11. 34 CFR 300.11 - Day; business day; school day.

    Code of Federal Regulations, 2010 CFR

    2010-07-01

    ... 34 Education 2 2010-07-01 2010-07-01 false Day; business day; school day. 300.11 Section 300.11... CHILDREN WITH DISABILITIES General Definitions Used in This Part § 300.11 Day; business day; school day. (a) Day means calendar day unless otherwise indicated as business day or school day. (b) Business...

  12. ENVIRONMENTAL TECHNOLOGY VERIFICATION, TEST REPORT OF CONTROL OF BIOAEROSOLS IN HVAC SYSTEMS, COLUMBUS INDUSTRIES SL-3 RING PANEL

    EPA Science Inventory

    The Environmental Technology Verification report discusses the technology and performance of the High Efficiency Mini Pleat air filter for dust and bioaerosol filtration manufactured by Columbus Industries. The pressure drop across the filter was 142 Pa clean and 283 Pa dust load...

  13. Christopher Columbus, Hernando Cortes, and Francisco Pizzaro: A Qualitative Content Analysis Examining Cultural Bias in World History Textbooks

    ERIC Educational Resources Information Center

    Lillejord, Jebadiah Serril

    2013-01-01

    The purpose of this study is to investigate to what extent contemporary high school world history textbooks portray Christopher Columbus, Hernán Cortés, and Francisco Pizarro within the context of being "sacred," "profane," or someplace in between. To evaluate for existence of content bias this study employed qualitative…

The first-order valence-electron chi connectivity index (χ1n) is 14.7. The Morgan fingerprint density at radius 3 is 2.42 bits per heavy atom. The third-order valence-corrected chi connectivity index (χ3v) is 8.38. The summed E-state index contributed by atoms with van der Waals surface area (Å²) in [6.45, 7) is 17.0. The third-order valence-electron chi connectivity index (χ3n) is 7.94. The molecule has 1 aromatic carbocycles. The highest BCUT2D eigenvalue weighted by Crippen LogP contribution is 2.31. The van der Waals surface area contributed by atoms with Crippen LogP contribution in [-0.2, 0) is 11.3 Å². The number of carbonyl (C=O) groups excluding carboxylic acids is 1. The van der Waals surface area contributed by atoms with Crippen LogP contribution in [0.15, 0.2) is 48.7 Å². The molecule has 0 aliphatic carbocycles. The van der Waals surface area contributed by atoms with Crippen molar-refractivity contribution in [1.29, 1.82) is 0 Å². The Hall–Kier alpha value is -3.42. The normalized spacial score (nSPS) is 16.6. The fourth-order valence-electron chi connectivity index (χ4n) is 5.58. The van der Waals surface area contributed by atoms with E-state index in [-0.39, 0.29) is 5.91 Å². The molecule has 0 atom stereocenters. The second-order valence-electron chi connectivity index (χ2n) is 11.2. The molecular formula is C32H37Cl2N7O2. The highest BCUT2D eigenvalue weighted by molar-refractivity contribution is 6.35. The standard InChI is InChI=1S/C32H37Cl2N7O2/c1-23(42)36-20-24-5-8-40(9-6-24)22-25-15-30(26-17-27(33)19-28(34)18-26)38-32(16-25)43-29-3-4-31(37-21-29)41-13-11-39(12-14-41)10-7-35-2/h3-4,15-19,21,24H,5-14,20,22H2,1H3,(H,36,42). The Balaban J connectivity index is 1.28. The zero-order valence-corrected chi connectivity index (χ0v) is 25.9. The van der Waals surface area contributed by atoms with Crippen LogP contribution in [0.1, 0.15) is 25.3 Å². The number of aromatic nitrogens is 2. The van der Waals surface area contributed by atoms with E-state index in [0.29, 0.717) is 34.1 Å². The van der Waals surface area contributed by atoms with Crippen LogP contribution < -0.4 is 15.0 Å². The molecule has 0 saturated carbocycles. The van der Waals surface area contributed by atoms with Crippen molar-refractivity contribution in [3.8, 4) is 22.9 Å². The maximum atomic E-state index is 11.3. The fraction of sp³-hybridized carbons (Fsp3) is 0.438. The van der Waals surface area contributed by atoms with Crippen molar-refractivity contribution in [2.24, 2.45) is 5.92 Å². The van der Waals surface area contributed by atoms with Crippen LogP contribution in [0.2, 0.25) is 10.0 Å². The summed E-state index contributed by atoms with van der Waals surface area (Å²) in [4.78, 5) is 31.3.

14. A Recap of the Fifth Nationwide Vocational Education Dissemination Conference (Columbus, Ohio, November 17-19, 1982).

    ERIC Educational Resources Information Center

    Singer, Norman M., Comp.; Grieve, Shelley, Comp.

    Proceedings of a convention on dissemination held at the National Center for Research in Vocational Education in Columbus, Ohio are reviewed. The conference agenda includes brief summaries of small-group workshops and large-group sessions. Topics covered include acronyms and abbreviations in vocational education dissemination, microcomputers,…

  15. 78 FR 58995 - Foreign-Trade Zone (FTZ) 138-Columbus, Ohio; Notification of Proposed Production Activity; Rolls...

    Federal Register 2010, 2011, 2012, 2013, 2014

    2013-09-25

    ..., and Generator Sets); Mount Vernon, Ohio The Columbus Regional Airport Authority, grantee of FTZ 138... turbines, power generation turbines, and generator sets. Pursuant to 15 CFR 400.14(b), FTZ activity would... entry procedures that apply to industrial gas turbines, power generation turbines, generator sets,...

  16. A 2XCO2 climate change scenario over Europe generated using a limited area model nested in a general circulation model: 1. Present-day seasonal climate simulation

    NASA Astrophysics Data System (ADS)

    Marinucci, M. R.; Giorgi, F.

    1992-06-01